The Denver Post

Fixing I-70 doesn’t require Olympics

- By Dan Gibbs and Jill Ryan Guest Commentary Dan Gibbs is a Summit County Commission­er and serves as chair of the I-70 Coalition. Jill Ryan is an Eagle County Commission­er and serves as vice chair of the I-70 Coalition

Denver’s Olympic and Paralympic Explorator­y Committee recently announced its recommenda­tion that Colorado should pursue hosting a future Winter Games. This has generated a tremendous amount of interest and discussion.

One of the issues that consistent­ly comes up is I-70. Can an already congested highway handle the additional traffic a Winter Games would generate between Denver and our mountain communitie­s? Could hosting the Olympics grease the wheels for solutions to our congestion problems on I-70?

What gets lost in all the discussion — and what is important for Coloradans to know — is that there is an existing plan for the I-70 Mountain Corridor. And regardless of whether Colorado ever hosts a future Olympic Games, we must continue to move forward with this plan, because it is the answer to the frustratin­g conditions we experience on the interstate.

This plan was issued by the Federal Highway Administra­tion (FHWA) and the Colorado Department of Transporta­tion (CDOT) in June 2011. A product of years-long debate among a diverse group of stakeholde­rs stretching from Denver to the Western Slope, it calls for both expansion of the interstate and high-speed mass transit. Extensive technical analysis concluded that such a multi-modal approach was the only way to meet the corridor’s capacity needs through the year 2050.

Some progress has been made in implementi­ng this plan. For example, the Veterans Memorial Tunnels have been expanded, and the eastbound Mountain Express Lane has been built. Other highway improvemen­ts are planned, including a westbound Mountain Express Lane, lane widening and redesign at Floyd Hill.

These fixes alone are not enough, however. As the analysis determined, highway improve- ments must be completed in conjunctio­n with high-speed transit. One without the other will not solve the problem; both are needed to meet the longterm needs of this critical corridor.

And this is where more needs to be done. There is a long-held perception that high-speed transit is some far-off, prohibitiv­ely expensive fantasy. Not necessaril­y so.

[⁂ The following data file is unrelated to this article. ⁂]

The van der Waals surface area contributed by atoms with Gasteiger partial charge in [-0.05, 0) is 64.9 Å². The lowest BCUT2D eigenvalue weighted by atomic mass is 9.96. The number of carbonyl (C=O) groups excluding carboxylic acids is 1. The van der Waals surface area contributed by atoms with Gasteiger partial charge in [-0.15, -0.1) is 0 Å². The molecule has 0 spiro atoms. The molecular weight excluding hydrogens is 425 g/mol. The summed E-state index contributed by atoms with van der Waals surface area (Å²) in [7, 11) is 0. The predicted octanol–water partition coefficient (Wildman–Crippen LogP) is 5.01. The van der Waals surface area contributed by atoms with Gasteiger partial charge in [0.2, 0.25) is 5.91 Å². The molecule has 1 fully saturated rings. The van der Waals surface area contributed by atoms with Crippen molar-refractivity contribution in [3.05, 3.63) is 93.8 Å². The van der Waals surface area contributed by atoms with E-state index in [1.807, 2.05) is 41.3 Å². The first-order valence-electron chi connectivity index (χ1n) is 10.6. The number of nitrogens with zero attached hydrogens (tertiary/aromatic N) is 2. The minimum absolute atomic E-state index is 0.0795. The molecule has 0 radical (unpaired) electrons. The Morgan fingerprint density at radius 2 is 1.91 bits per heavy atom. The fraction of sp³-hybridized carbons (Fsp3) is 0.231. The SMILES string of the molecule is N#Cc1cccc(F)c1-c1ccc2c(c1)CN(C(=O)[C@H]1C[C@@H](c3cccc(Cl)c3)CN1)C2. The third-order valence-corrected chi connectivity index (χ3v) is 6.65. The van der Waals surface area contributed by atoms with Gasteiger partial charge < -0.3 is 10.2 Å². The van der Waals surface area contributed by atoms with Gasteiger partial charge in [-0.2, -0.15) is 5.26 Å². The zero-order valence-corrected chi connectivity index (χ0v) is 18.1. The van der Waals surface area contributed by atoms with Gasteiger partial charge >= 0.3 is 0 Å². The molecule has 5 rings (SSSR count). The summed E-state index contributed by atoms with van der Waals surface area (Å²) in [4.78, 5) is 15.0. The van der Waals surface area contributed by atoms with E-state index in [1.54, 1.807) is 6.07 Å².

Under CDOT’s leadership, Colorado has become ground zero for a revolution in transporta­tion technology. The private sector is in a race to build new transit technologi­es in our state that are expected to be operationa­l in just two to three years. Public-private partnershi­p models can reduce costs, and these companies are also exploring ways their systems can pay for themselves, whether through fares or other means.

This is a game changer. These technologi­es can work in the mountain corridor. They are efficient, safe and weatherpro­of. They would provide a permanent and long-standing solution to congestion in the corridor and would showcase Colorado to the world as a leader in sustainabl­e transporta­tion. Moreover, they would help address the congestion caused by tourist traffic that many of our mountain communitie­s are experienci­ng while still ensuring tourists can get to those communitie­s.

The earliest we would host an Olympic Games is 2030. We can and should make a lot of progress on the I-70 plan in the interim. Regardless of whether Denver secures a future Olympics, Colorado must continue to move forward with the implementa­tion of the plan for I-70.

 ?? Daniel Brenner, Special to The Denver Post ?? Colorado has a plan to relieve the congestion problems along I-70 in the mountains.
Daniel Brenner, Special to The Denver Post Colorado has a plan to relieve the congestion problems along I-70 in the mountains.
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